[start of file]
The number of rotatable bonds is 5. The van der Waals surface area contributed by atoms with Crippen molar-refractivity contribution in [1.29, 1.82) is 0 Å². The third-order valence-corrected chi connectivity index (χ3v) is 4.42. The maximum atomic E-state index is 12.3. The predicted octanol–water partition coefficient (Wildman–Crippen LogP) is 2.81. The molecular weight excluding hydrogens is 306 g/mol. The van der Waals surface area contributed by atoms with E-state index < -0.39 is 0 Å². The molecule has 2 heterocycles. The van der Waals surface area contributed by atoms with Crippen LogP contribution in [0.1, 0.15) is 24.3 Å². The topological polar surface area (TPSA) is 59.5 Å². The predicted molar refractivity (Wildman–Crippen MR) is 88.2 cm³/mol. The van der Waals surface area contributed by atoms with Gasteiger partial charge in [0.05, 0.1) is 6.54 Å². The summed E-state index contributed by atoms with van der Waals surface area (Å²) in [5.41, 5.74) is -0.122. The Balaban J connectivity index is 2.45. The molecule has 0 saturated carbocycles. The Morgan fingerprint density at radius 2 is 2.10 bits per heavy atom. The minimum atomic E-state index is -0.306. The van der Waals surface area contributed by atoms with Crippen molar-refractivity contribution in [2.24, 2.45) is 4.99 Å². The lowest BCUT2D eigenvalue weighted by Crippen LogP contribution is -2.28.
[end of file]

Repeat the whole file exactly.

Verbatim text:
The number of rotatable bonds is 5. The van der Waals surface area contributed by atoms with Crippen molar-refractivity contribution in [1.29, 1.82) is 0 Å². The third-order valence-corrected chi connectivity index (χ3v) is 4.42. The maximum atomic E-state index is 12.3. The predicted octanol–water partition coefficient (Wildman–Crippen LogP) is 2.81. The molecular weight excluding hydrogens is 306 g/mol. The van der Waals surface area contributed by atoms with E-state index < -0.39 is 0 Å². The molecule has 2 heterocycles. The van der Waals surface area contributed by atoms with Crippen LogP contribution in [0.1, 0.15) is 24.3 Å². The topological polar surface area (TPSA) is 59.5 Å². The predicted molar refractivity (Wildman–Crippen MR) is 88.2 cm³/mol. The van der Waals surface area contributed by atoms with Gasteiger partial charge in [0.05, 0.1) is 6.54 Å². The summed E-state index contributed by atoms with van der Waals surface area (Å²) in [5.41, 5.74) is -0.122. The Balaban J connectivity index is 2.45. The molecule has 0 saturated carbocycles. The Morgan fingerprint density at radius 2 is 2.10 bits per heavy atom. The minimum atomic E-state index is -0.306. The van der Waals surface area contributed by atoms with Crippen molar-refractivity contribution in [2.24, 2.45) is 4.99 Å². The lowest BCUT2D eigenvalue weighted by Crippen LogP contribution is -2.28.